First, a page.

Moffat County School District opts to put full-time literacy coordinators in Craig elementary schools
You may not recall learning about phonics or phonemic awareness, but if you can read this, you probably use those skills every day without thinking about it.
“Many of us don’t remember learning how to read,” said Vera Turner, a half-time literacy coordinator at Sandrock Elementary School. “We just read.”
But what if you have a child for whom reading doesn’t come easily?
That’s where literacy coordinators like Turner and Stephanie Davis, Sandrock’s full-time literacy coordinator, come into the picture.
This year, Moffat County School District has full-time staff members like Davis at all four Craig elementary schools.
In the past, Sandrock and Ridgeview elementary schools had full-time coordinators, but East and Sunset did not. In the latter two schools, paraprofessionals and licensed staff helped take on the coordinator’s responsibilities.
The decision to hire full-time coordinators was a collaborative one that included school principals, Superintendent Joe Petrone said. He added that the coordinator position is important because it serves as a single point of contact for teachers throughout a school.
It’s been about four years since Craig’s four elementary schools each had a full-time staff member for reading interventions, said Shannon Samuelson, who fills that position at Ridgeview and Maybell elementary schools.
And, in her view, having full-time positions at each elementary will make a difference for the better.
“I think just having a consistent person in each building will help in lots of respects,” she said. “There are so many things that we do and … this is a job and a half at times during the year.”
From Samuelson’s experience, the position’s responsibilities are constantly shifting.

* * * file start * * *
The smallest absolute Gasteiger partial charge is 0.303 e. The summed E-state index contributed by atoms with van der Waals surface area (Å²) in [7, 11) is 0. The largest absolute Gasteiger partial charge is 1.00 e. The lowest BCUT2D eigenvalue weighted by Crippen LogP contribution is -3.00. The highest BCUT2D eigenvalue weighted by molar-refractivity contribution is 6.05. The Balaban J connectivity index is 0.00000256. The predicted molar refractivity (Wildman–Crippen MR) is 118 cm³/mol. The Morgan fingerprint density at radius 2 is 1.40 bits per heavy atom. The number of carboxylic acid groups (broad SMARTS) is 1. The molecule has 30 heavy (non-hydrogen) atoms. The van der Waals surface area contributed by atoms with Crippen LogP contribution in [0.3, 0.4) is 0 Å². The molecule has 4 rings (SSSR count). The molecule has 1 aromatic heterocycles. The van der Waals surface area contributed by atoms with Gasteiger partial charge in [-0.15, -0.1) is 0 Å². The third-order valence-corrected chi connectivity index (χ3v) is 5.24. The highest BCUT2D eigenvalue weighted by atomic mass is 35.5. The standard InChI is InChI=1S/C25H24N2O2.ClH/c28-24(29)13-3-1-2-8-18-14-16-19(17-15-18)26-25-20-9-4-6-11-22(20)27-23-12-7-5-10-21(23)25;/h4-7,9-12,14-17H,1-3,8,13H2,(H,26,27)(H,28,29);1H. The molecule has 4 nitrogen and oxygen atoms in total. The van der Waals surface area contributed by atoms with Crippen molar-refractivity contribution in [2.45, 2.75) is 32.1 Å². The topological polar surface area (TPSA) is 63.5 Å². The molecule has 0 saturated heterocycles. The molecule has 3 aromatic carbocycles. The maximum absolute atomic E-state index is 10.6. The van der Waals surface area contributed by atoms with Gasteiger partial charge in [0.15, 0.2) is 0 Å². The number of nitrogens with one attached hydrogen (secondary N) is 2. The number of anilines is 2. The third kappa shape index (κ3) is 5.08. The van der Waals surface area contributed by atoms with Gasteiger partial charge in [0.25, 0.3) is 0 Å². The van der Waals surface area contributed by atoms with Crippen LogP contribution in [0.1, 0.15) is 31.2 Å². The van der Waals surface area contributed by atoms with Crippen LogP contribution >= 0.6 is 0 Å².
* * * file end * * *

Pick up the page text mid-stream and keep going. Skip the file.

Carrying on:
“My job responsibilities change year to year. They change month to month,” she said. “Really, we wear very many hats.”
In essence, though, a literacy coordinator works with students who have trouble reading, including the ones who are reading below grade level and have individual literacy plans, Samuelson said.
They also can work with students who don’t have difficulty with literacy, Turner and Davis said.
A variety of factors can come into play with struggling readers, including cognitive issues and environmental factors, she said.
“We have some kids that move a lot and they … have a deficit, or they miss school or they’re tardy a lot,” Samuelson said.
And, if reading problems go uncorrected, she said, it can have “lifelong effects.”
They also can have an impact on students’ performance in other classes.
“Literacy is a foundational skill that crosses into all the other subjects,” Turner said.
And, although students who have trouble reading can still learn in other subjects, it can be “just painstaking,” Davis said.
That is why literacy is important, particularly in the elementary school years, the coordinators said.
“Literacy is something that you use for the rest of your life,” Samuelson said. “We need to build a good foundation at the elementary level so that they can continue to build those literacy skills and be the best person that they can be.”
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